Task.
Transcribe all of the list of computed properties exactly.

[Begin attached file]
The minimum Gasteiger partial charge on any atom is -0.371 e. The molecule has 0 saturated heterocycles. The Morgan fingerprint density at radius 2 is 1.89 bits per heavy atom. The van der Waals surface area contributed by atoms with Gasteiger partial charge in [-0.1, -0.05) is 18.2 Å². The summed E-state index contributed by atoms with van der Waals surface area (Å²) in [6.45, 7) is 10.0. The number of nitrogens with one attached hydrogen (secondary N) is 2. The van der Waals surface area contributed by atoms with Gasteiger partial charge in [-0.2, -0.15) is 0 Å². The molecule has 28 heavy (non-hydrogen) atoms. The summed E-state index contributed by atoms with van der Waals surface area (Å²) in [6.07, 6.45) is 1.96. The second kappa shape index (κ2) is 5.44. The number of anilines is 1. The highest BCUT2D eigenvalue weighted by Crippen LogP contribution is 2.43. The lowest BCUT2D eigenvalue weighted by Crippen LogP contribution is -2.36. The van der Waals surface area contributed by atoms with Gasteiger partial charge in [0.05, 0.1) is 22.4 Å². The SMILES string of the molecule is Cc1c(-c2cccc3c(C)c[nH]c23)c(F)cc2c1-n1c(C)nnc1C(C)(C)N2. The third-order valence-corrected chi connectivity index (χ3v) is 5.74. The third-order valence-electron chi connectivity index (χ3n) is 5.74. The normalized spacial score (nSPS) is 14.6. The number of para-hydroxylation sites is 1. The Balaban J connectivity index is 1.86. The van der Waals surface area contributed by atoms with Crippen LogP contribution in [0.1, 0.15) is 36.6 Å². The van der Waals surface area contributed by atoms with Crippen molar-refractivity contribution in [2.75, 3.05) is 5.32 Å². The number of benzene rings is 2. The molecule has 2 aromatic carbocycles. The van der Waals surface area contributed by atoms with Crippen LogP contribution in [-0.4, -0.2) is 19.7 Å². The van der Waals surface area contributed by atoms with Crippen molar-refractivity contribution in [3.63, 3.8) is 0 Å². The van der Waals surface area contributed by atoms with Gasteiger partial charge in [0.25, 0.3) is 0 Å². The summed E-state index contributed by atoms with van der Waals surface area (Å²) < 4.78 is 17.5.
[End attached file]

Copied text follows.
The minimum Gasteiger partial charge on any atom is -0.371 e. The molecule has 0 saturated heterocycles. The Morgan fingerprint density at radius 2 is 1.89 bits per heavy atom. The van der Waals surface area contributed by atoms with Gasteiger partial charge in [-0.1, -0.05) is 18.2 Å². The summed E-state index contributed by atoms with van der Waals surface area (Å²) in [6.45, 7) is 10.0. The number of nitrogens with one attached hydrogen (secondary N) is 2. The van der Waals surface area contributed by atoms with Gasteiger partial charge in [-0.2, -0.15) is 0 Å². The molecule has 28 heavy (non-hydrogen) atoms. The summed E-state index contributed by atoms with van der Waals surface area (Å²) in [6.07, 6.45) is 1.96. The second kappa shape index (κ2) is 5.44. The number of anilines is 1. The highest BCUT2D eigenvalue weighted by Crippen LogP contribution is 2.43. The lowest BCUT2D eigenvalue weighted by Crippen LogP contribution is -2.36. The van der Waals surface area contributed by atoms with Gasteiger partial charge in [0.05, 0.1) is 22.4 Å². The SMILES string of the molecule is Cc1c(-c2cccc3c(C)c[nH]c23)c(F)cc2c1-n1c(C)nnc1C(C)(C)N2. The third-order valence-corrected chi connectivity index (χ3v) is 5.74. The third-order valence-electron chi connectivity index (χ3n) is 5.74. The normalized spacial score (nSPS) is 14.6. The number of para-hydroxylation sites is 1. The Balaban J connectivity index is 1.86. The van der Waals surface area contributed by atoms with Crippen LogP contribution in [0.1, 0.15) is 36.6 Å². The van der Waals surface area contributed by atoms with Crippen molar-refractivity contribution in [2.75, 3.05) is 5.32 Å². The number of benzene rings is 2. The molecule has 2 aromatic carbocycles. The van der Waals surface area contributed by atoms with Crippen LogP contribution in [-0.4, -0.2) is 19.7 Å². The van der Waals surface area contributed by atoms with Crippen molar-refractivity contribution in [3.63, 3.8) is 0 Å². The van der Waals surface area contributed by atoms with Gasteiger partial charge in [0.25, 0.3) is 0 Å². The summed E-state index contributed by atoms with van der Waals surface area (Å²) < 4.78 is 17.5.